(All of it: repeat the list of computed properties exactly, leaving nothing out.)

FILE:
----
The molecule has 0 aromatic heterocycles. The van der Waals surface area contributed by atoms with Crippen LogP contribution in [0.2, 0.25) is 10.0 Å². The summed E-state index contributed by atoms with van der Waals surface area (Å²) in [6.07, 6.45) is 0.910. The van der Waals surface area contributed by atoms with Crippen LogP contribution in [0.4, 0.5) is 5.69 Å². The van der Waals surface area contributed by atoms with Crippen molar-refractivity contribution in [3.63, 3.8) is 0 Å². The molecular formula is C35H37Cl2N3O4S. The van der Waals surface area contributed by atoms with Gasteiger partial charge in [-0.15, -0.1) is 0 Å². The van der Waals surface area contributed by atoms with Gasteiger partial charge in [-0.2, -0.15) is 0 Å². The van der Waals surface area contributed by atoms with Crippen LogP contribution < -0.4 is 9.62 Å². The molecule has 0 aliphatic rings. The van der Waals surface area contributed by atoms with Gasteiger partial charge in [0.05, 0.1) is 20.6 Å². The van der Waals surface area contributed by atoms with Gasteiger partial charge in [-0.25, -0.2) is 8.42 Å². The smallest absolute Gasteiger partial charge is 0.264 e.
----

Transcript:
The molecule has 0 aromatic heterocycles. The van der Waals surface area contributed by atoms with Crippen LogP contribution in [0.2, 0.25) is 10.0 Å². The summed E-state index contributed by atoms with van der Waals surface area (Å²) in [6.07, 6.45) is 0.910. The van der Waals surface area contributed by atoms with Crippen LogP contribution in [0.4, 0.5) is 5.69 Å². The van der Waals surface area contributed by atoms with Crippen molar-refractivity contribution in [3.63, 3.8) is 0 Å². The molecular formula is C35H37Cl2N3O4S. The van der Waals surface area contributed by atoms with Gasteiger partial charge in [-0.15, -0.1) is 0 Å². The van der Waals surface area contributed by atoms with Gasteiger partial charge in [-0.2, -0.15) is 0 Å². The van der Waals surface area contributed by atoms with Crippen LogP contribution < -0.4 is 9.62 Å². The molecule has 0 aliphatic rings. The van der Waals surface area contributed by atoms with Gasteiger partial charge in [0.05, 0.1) is 20.6 Å². The van der Waals surface area contributed by atoms with Gasteiger partial charge in [-0.25, -0.2) is 8.42 Å². The smallest absolute Gasteiger partial charge is 0.264 e.